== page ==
Interpreting a Contract
Parties often cannot agree on what the contract between themselves actually meant, so principles of contract interpretation have developed over years.
The principles of interpreting a contract were clearly articulated by the Court of Appeal in Athwal v. Black Top Cabs Ltd., 2012 BCCA 107:
 The contractual intent of parties to a written contract is objectively determined by construing the plain and ordinary meaning of the words of the contract in the context of the contract as a whole and the surrounding circumstances (or factual matrix) that existed at the time the contract was made, unless to do so would result in an absurdity. Where the language of a contract is not ambiguous (that is, when viewed objectively it raises only one reasonable interpretation), the words of the written contract are presumed to reflect the parties’ intention. An interpretation that renders one or more of the contract’s provisions ineffective will be rejected.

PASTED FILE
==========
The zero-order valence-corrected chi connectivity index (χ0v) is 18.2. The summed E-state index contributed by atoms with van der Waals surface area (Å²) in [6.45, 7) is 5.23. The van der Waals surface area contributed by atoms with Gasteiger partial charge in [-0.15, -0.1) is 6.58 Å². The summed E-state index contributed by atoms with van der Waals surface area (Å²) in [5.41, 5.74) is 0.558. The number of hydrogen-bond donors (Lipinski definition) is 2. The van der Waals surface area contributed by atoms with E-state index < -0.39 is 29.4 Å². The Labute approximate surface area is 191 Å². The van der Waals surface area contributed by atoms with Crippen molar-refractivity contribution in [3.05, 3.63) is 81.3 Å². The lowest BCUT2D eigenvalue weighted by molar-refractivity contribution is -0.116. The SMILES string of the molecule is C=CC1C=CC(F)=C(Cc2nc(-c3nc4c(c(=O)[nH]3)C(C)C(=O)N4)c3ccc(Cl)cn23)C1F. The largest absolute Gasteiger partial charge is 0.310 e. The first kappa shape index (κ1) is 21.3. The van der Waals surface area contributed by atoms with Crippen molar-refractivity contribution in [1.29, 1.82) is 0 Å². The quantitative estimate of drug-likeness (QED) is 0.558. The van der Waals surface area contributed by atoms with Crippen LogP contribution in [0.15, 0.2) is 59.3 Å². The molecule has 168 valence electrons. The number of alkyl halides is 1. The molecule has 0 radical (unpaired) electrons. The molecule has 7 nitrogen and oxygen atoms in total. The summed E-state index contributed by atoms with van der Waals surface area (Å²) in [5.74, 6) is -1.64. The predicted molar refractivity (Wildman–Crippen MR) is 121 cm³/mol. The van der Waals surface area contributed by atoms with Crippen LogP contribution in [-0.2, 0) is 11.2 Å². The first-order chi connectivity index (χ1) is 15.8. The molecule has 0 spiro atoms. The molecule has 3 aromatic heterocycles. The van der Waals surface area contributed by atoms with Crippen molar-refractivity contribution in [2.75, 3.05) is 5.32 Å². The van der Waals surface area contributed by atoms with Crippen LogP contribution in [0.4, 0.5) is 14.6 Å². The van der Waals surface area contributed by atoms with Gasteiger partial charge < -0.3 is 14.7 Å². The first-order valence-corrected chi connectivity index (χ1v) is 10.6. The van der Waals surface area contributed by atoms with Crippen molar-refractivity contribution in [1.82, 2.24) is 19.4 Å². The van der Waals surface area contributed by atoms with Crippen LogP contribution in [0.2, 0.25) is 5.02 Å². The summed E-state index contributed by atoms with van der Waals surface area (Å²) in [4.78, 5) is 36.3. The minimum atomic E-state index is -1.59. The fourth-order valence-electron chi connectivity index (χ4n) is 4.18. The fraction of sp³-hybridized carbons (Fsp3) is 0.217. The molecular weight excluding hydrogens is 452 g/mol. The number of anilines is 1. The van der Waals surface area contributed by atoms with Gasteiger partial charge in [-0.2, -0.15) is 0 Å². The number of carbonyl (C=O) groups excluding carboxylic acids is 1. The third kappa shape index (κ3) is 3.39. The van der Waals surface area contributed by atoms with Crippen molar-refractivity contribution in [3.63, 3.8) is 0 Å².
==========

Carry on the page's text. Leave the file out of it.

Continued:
Extrinsic evidence to explain the meaning of an unambiguous contractual provision is not admissible. Evidence of a party’s subjective intention in executing the contract, or of their understanding of the meaning of the words used in the contract, is not admissible to vary, modify, add to or contradict the express words of the written contract. This is particularly so where a contract contains an “entire agreement” clause. …
 The Court of Appeal in Atwal referred at some length to its earlier decision in Water Street Pictures Ltd. v. Forefront Releasing Inc., 2006 BCCA 459 in describing how and when extrinsic evidence may be considered to aid the interpretation of an agreement which provided: